‘To a Mouse’ – a poem by Rabbie Burns
Read by Iain Duff and dramatised by Doug Amos for the ODN Winter Festival 2021
These are Iain’s reflections:
I have always had a passion for the works of Scotland’s greatest bard, Rabbie Burns, who is arguably one of the most internationally celebrated poets of all time. As many of you know, we have had several Burns Suppers in the village, with the most recent being one of the last major pre-lockdown village events at the beginning of February 2020. At this event, commemorating the poet’s birth on January 25th 1759, I usually do the Address to the Haggis but that lends itself to the dinner setting and the high drama of the Burns Supper.
However, perhaps the best known of Burns’ work is the poem “To a Mouse” that recounts the story of a farmer who inadvertently ploughs through a field mouse’s nest and causes the ploughman poet, an epithet for Burns himself, to reflect on nature, life, and the contrast between man and mouse.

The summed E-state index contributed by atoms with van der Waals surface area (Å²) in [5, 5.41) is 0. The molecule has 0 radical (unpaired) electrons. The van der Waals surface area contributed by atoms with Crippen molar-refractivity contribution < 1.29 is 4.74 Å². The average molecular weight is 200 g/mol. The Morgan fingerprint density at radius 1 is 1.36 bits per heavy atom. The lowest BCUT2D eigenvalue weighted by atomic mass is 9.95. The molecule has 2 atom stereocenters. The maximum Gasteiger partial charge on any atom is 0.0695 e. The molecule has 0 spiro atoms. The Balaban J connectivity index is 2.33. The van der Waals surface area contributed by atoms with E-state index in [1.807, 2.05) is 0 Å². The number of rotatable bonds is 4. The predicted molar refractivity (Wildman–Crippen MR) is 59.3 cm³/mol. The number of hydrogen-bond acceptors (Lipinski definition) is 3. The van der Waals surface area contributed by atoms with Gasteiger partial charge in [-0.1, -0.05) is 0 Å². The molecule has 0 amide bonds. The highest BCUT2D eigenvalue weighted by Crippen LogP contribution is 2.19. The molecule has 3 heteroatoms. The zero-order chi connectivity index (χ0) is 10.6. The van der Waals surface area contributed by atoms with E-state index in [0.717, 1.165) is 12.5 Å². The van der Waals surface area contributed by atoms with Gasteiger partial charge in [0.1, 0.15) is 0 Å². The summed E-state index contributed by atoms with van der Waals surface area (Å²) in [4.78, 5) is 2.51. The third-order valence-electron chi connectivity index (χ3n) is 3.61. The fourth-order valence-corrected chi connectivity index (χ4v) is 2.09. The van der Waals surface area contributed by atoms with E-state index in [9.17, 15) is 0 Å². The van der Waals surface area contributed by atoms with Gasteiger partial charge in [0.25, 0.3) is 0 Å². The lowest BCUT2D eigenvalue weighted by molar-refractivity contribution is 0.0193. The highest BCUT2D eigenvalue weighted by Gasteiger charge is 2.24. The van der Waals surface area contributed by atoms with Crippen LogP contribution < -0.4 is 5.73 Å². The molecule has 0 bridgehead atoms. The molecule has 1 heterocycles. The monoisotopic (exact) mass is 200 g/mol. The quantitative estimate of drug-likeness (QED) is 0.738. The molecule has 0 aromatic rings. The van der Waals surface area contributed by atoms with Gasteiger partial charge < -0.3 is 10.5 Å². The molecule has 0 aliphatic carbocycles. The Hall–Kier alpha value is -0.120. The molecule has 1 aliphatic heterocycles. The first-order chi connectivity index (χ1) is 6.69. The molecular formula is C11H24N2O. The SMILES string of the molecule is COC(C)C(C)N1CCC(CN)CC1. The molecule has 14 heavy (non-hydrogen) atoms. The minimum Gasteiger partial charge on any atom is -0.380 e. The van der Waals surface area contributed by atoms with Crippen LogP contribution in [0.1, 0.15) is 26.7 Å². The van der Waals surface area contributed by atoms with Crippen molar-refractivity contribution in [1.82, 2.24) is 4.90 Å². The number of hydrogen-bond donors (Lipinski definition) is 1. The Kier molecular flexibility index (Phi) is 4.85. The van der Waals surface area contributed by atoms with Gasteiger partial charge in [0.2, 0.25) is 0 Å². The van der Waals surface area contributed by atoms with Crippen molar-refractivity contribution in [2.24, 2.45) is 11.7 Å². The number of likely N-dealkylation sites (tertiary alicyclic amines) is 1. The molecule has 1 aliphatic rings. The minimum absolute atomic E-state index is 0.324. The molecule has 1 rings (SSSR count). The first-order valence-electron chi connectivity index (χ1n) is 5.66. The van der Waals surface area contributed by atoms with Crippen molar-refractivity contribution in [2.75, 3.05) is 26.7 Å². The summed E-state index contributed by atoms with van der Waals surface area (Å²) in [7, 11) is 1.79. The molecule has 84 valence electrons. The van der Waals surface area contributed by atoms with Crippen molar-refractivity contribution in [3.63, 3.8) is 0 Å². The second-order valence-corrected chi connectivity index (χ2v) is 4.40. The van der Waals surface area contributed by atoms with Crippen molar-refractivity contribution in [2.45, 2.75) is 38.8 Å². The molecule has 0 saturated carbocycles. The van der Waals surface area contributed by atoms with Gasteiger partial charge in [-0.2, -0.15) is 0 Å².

I was encouraged by Mary Hands and Doug Amos to recite this poem in front of a blazing fire whilst cuddling a glass of whisky. A feat which gave me the greatest of pleasure.
The process of filming oneself in isolation has been commented on by the previous contributors to this HAMS column and it is certainly quite bizarre to perform without any feedback, although it was easier for me than for actors who would normally be interacting directly with other actors.
However, what really made for a great production that I hope you will like in the link below, and which won a commendation from the Oxfordshire Drama Network evaluators, was the splicing of my rendering with footage of images and real mice by Doug Amos. It was brilliantly done, and I still like looking at the mouse nibbling the corn just as I am reciting “Has cost thee monie a weary nibble”.
I enjoyed it so much myself that I am tempted to have another dram. Truly in the spirit of Rabbie.
Click here to enjoy the video on YouTube.
All the best from HAMS!.
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